Continued from Uncertainty and a Breakthrough
|Jeri early in the summer at SIL|
"That's the first positive signal I've gotten from you," typed Chris.
He was more than ready to initiate "courtship" again. But our imaginations painted the process very differently. In my mind (influenced by the handful of courtship "testimonies" I had read), Dad would give Chris pages of questionnaires to fill out. They would have regular phone conversations talking about me, my strengths, weaknesses, and preferences. It might drag on for months, and I did not want to be living in my parents' crowded house waiting for it to unfold without being allowed to say anything myself. When the time was right, Dad would either give Chris his stamp of approval and turn him loose to "win my heart", or maybe he would help Chris plan a romantic surprise to launch the new with-marriage-in-mind phase of our friendship.
As far as Chris was concerned, my dad had already told him he approved of him. He was well-liked by my whole family, in fact. Asking for Dad's blessing (again) would be a formality, but he anticipated no trouble. He wanted me to be happy, so if I wanted him to wait quietly while I got ready for my trip, that was fine with him.
Eight hundred miles north, I smiled from my seat in the computer lab. The summer semester was fast coming to a close. My visa for the Philippines had been approved. I would purchase my ticket when I got home. Meanwhile, I would focus on my Mandarin grammar project, prepare for final exams (my first ever!), and just enjoy my last weeks of independence with all my new friends.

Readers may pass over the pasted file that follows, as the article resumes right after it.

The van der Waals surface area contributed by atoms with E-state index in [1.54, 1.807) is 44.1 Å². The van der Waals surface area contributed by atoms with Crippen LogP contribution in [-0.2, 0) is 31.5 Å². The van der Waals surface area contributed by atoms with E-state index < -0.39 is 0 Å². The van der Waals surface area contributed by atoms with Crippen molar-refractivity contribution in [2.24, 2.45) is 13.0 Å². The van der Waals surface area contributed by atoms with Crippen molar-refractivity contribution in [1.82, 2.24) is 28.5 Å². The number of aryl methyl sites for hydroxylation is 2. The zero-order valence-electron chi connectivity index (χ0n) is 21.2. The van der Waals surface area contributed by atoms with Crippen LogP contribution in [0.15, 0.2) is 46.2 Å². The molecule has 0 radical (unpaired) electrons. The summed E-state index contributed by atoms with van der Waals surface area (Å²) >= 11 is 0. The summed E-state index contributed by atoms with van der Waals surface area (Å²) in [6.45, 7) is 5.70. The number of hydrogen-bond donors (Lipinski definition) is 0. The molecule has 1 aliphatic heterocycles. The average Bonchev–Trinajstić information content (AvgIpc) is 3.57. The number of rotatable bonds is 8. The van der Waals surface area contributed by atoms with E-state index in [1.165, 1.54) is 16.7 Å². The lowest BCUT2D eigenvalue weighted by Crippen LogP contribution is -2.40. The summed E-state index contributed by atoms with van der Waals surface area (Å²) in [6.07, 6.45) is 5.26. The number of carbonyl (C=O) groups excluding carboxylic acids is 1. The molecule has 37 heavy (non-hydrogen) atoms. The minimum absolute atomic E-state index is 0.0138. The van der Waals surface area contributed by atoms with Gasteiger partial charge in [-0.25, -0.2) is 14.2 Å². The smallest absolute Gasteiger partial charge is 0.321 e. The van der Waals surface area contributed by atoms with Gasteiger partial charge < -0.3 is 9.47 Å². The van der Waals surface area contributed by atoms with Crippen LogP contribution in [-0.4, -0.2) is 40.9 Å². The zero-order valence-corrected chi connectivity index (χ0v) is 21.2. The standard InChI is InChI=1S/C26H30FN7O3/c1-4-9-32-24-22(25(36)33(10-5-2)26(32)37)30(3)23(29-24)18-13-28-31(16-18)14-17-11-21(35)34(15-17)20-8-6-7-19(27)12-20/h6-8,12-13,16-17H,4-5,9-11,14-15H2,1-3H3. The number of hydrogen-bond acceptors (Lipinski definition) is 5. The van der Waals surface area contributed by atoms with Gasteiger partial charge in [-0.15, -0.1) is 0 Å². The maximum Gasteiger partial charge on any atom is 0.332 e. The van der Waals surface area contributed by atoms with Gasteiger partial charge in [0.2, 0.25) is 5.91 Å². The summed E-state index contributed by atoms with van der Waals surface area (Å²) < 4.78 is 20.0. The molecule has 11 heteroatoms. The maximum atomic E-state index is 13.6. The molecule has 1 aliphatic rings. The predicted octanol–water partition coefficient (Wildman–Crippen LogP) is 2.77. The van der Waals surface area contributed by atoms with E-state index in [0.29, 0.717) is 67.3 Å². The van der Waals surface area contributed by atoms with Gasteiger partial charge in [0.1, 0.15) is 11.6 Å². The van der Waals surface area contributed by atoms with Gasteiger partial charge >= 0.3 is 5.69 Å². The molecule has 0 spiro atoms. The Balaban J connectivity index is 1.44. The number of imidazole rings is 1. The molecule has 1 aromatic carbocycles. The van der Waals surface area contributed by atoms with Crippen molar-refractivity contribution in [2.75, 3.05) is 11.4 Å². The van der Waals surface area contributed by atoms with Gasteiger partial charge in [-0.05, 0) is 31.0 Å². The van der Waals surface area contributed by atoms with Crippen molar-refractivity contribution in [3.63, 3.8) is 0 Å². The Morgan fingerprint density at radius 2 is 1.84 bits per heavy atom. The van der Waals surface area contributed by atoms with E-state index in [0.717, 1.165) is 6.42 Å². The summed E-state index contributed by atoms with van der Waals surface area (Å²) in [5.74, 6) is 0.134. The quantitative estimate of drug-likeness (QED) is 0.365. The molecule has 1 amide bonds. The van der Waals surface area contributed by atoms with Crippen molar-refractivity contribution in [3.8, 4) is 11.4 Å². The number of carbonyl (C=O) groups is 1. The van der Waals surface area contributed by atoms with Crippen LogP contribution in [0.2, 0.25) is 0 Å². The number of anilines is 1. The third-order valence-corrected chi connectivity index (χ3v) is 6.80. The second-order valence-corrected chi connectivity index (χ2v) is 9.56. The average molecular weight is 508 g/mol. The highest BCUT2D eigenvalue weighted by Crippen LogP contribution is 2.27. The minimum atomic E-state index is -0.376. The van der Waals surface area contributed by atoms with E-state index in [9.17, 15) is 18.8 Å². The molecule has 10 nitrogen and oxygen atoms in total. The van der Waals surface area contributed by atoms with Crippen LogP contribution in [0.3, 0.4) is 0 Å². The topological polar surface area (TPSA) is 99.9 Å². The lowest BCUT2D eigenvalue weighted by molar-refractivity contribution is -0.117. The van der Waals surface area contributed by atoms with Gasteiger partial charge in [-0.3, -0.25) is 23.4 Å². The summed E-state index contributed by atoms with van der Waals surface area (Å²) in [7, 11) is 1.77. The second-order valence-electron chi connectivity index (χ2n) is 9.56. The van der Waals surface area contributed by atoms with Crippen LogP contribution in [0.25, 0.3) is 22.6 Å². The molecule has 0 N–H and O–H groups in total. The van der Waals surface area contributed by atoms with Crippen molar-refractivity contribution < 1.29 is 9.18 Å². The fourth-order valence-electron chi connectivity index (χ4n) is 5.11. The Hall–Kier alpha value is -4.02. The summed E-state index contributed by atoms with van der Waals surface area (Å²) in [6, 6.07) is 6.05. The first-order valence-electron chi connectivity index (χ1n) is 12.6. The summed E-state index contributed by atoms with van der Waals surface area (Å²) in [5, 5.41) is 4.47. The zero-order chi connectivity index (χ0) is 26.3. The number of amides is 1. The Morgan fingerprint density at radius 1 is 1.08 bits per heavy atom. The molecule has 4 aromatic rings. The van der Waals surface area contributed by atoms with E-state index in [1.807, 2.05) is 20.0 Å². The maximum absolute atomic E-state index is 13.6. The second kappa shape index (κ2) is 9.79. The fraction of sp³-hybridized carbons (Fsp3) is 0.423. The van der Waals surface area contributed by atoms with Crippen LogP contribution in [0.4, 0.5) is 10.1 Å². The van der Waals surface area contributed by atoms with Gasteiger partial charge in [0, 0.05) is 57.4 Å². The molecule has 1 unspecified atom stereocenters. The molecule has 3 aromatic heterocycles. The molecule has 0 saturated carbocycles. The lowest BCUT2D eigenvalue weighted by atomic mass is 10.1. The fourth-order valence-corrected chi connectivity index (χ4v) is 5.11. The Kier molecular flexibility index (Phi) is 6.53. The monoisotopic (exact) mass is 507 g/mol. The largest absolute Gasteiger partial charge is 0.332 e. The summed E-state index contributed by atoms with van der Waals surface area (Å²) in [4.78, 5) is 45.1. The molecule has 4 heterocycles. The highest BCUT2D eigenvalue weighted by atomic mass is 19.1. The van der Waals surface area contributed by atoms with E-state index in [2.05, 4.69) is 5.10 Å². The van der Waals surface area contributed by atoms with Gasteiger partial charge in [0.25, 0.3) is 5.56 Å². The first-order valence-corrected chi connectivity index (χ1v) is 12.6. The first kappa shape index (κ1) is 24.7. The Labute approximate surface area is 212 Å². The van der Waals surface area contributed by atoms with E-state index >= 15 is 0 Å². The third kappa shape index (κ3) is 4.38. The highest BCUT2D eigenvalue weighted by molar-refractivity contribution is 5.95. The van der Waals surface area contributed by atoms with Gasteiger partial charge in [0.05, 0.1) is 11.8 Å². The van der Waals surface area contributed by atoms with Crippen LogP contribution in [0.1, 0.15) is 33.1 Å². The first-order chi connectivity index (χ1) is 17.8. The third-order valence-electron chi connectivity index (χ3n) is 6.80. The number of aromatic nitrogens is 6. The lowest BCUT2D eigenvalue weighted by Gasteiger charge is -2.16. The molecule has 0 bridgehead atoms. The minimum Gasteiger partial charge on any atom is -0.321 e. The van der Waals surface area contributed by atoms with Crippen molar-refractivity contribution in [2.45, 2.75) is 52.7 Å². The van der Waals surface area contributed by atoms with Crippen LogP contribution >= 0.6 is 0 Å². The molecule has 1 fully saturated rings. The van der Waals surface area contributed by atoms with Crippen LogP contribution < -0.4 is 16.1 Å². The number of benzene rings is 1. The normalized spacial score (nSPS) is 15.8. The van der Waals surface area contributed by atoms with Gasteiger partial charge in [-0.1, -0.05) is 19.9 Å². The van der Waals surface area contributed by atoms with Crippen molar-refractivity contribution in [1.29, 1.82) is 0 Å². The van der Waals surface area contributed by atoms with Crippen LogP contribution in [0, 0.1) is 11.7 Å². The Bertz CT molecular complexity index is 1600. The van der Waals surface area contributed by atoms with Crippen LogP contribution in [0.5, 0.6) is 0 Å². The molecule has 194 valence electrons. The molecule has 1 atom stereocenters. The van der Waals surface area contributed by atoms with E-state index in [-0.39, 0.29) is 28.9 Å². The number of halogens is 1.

And then... I got mail. A card from my mom, to be exact. I had been emailing home throughout the summer, telling about my classes and my tamer adventures. Since I had no intention of being a "sneak" or of "rebelling" (a sin frequently compared to sorcery), I had mentioned my AIM chats with Chris in an e-missive from late July. And now Mom was concerned.
We had not gotten permission to communicate directly, she said. If I was having second thoughts about Chris as a suitor, we needed to go back to start and begin again on the right foot.
Oh...shit. If the word had been part of my mental vocabulary in those days, I would certainly have used it. As it was, it was as if all the oxygen had been sucked out of my atmosphere. My breath shortened and my heart raced. Notes from Mom often carried a punch, but this one was particularly upsetting. Mom hadn't even been involved in the situation up to this point. I may have signed my name next to Scott's with our pastor as witness, but I had never made any promises to let her guide my selection of a life partner. Mom was someone I alternately feared, assisted, or took care of. I was not prepared to let my present or future happiness depend on her whims.
Still, she was my parent, and obedience to parents was of paramount importance in our paradigm. Dishonoring a parent's wish could result in God removing his physical or spiritual protection from one's life. And I needed all the guidance and safety I could get. It would do no good to travel to a island nation across the globe only to be hammered by Satan's henchmen!